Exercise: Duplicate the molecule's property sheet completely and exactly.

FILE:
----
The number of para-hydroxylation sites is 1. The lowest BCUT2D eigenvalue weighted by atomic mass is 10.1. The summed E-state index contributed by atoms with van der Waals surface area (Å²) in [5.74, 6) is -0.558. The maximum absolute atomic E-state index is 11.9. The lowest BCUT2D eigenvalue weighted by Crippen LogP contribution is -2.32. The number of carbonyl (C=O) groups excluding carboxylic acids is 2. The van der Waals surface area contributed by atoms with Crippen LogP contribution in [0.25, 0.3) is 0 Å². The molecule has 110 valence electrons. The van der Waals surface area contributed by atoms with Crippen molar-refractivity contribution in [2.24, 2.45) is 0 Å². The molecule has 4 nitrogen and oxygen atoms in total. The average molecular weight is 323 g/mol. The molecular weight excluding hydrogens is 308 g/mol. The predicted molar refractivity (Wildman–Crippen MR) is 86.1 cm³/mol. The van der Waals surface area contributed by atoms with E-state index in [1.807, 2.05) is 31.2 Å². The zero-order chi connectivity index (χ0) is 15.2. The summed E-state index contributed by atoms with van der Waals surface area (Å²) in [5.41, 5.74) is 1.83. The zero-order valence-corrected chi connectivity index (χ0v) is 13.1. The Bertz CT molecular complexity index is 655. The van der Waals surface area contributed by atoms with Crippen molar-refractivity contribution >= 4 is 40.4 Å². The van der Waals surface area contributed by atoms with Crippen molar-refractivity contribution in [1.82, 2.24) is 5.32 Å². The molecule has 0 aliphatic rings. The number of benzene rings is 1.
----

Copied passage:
The number of para-hydroxylation sites is 1. The lowest BCUT2D eigenvalue weighted by atomic mass is 10.1. The summed E-state index contributed by atoms with van der Waals surface area (Å²) in [5.74, 6) is -0.558. The maximum absolute atomic E-state index is 11.9. The lowest BCUT2D eigenvalue weighted by Crippen LogP contribution is -2.32. The number of carbonyl (C=O) groups excluding carboxylic acids is 2. The van der Waals surface area contributed by atoms with Crippen LogP contribution in [0.25, 0.3) is 0 Å². The molecule has 110 valence electrons. The van der Waals surface area contributed by atoms with Crippen molar-refractivity contribution in [2.24, 2.45) is 0 Å². The molecule has 4 nitrogen and oxygen atoms in total. The average molecular weight is 323 g/mol. The molecular weight excluding hydrogens is 308 g/mol. The predicted molar refractivity (Wildman–Crippen MR) is 86.1 cm³/mol. The van der Waals surface area contributed by atoms with E-state index in [1.807, 2.05) is 31.2 Å². The zero-order chi connectivity index (χ0) is 15.2. The summed E-state index contributed by atoms with van der Waals surface area (Å²) in [5.41, 5.74) is 1.83. The zero-order valence-corrected chi connectivity index (χ0v) is 13.1. The Bertz CT molecular complexity index is 655. The van der Waals surface area contributed by atoms with Crippen molar-refractivity contribution >= 4 is 40.4 Å². The van der Waals surface area contributed by atoms with Crippen molar-refractivity contribution in [1.82, 2.24) is 5.32 Å². The molecule has 0 aliphatic rings. The number of benzene rings is 1.